Eugene Chadbourne wrote a fantastic review of Harpo Marx's 1958 easy listening masterpiece, Harpo At Work for All Music Guide that very much deserves to be read in its entirety. I don't often read a review at All Music Guide and say "I couldn't have possibly said it any better myself," but that is the case here. I say this neither to denigrate the other reviewers at All Music Guide, nor to praise myself. It's just that generally the goals of this blog are different enough from those of All Music that I rarely find much overlap between their take on a particular album and what I want to say.
Chadbourne touches on all the major characteristics that give this album and the Harpo character such enduring appeal: the surprising and delightful ability of a mute character to express himself so elegantly through music, the tension inherent in the idea of Harpo as both cherubic angel and outrageous rebel, and the seemingly natural affinity between Harpo's unorthodox musical technique and jazz.
I've noticed that Chadbourne--a noted avant-garde musician in his own right--occasionally writes album reviews for All Music Guide. From the few I've read, his reviews are typically both entertaining and insightful. It makes me wish All Music was searchable by author. Chadbourne's writing is so different from the blandly authoritative tone adopted by most of the site's writers that it almost seems as if he somehow hacked into the allmusic server and uploaded idiosyncratic reviews of personal favorites that are obscure enough that the site's editors will never notice they're there. [If that in fact is what happened, I hope I haven't busted him].
Harpo recorded several jazz oriented, easy listening albums during the 50s. In addition to this album, he also recorded a 10" EP for RCA in 1952, and another album for Mercury, Harpo In Hi-Fi, in 1957. Both the Mercury albums were packaged as a single CD by Collector's Choice Music that has sadly fallen out-of-print, and now fetches collector's prices along with the original LPs.
If you consider "easy listening" a derogatory term, you are not likely to appreciate these albums, as the music fits comfortably into that genre. For the rest of us there is much in Harpo's music to appreciate. First and foremost is Harpo's harp playing itself. Though self-taught, Marx was a virtuoso on his instrument, albeit an idiosyncratic one.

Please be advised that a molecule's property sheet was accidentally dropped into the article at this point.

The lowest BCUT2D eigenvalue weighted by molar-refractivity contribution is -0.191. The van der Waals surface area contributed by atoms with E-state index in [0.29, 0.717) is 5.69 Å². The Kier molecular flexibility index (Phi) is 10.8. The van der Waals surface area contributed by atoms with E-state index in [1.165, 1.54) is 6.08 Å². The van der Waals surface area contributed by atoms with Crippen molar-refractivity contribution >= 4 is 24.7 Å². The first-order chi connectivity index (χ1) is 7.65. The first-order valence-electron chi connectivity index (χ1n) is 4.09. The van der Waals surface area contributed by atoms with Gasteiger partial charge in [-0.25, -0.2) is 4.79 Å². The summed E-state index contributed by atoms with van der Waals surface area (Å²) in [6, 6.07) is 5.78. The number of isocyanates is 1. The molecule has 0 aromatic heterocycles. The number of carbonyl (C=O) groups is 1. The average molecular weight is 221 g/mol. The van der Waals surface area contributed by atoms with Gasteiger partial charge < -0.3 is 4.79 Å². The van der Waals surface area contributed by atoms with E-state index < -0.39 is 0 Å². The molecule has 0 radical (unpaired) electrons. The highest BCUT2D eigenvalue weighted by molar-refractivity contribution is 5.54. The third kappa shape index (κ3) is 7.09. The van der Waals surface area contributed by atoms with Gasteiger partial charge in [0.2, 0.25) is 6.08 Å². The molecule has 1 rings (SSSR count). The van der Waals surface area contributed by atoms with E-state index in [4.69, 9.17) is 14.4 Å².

When he was first given a harp by his mother (or possibly his uncle), there was no one around who knew how to properly tune the instrument. So Harpo tuned it himself. As it turned out he inadvertently discovered an alternate tuning that allowed for considerably more slack in the strings than standard tuning.
Harpo later hired some of the finest classical harpists in the world to teach him proper technique, but to no avail. The style he developed using his own alternate tuning would have snapped the strings on a "properly" tuned harp. No matter, most of his teachers quickly became more interested in observing Harpo's unique playing style than in teaching him how to play "properly." It is no exaggeration to say that no one played the harp quite like Harpo Marx. (Or as Jonathan Richman put it, "Well when Harpo played his harp it was a dream, it was/Well if someone else can do it, how come nobody does?")
Of course the fact that Harpo innocently stumbled onto his own method for tuning and playing the harp fits nicely with the persona he developed for stage and screen. Harpo the character, the mute clown in a fright wig, seemed to have stumbled in from some alternate universe, so it is no surprise he would play the harp differently from everyone else.
Harpo's unique approach to playing the harp is very much on display in this clip from The Marx Brother's 1932 film, Horse Feathers:
Many of Harpo's fans today seem to remember him primarily as a kind of benign, angelic presence. But it should not be forgotten that in the early films the Brothers made for Paramount (and before the era of censorship ushered in by enforcement of the Hays Code), Harpo's character was also frequently a lecherous pervert who was apparently sexually attracted to animals. His character was neutered in the later films by MGM and the demands of the code, but in those anarchic early films Harpo is one of the most deliciously strange characters ever to appear in film (which is no doubt why he counted Salvador Dali among his many admirers). In films like Horse Feathers and Duck Soup, Harpo's character was typically lecherous and perverted while at the same time angelic, innocent and otherworldly. A similar tension is present in his music which manages to be unorthodox and experimental while simultaneously sounding soothing and conventional.
The first song I selected from the album is "Laura." The virtuoso display of harp pedal use that Chadbourne mentions in his review is also a showcase for the arranging talents of Harpo's son Bill Marx. "Harpo Woogie" demonstrates Harpo's well-known humorous side. Finally there is Harpo alone at his harp, appropriately enough, on Duke Ellington's "Solitude." The music on Harpo At Work is completely enchanting, and Chadbourne's comparisons to Charlie Parker and Jimi Hendrix are in no way over-the-top. Harpo Marx was a truly gifted and original musician, and his slim recorded legacy outside of the Marx Brothers films is surely a great loss.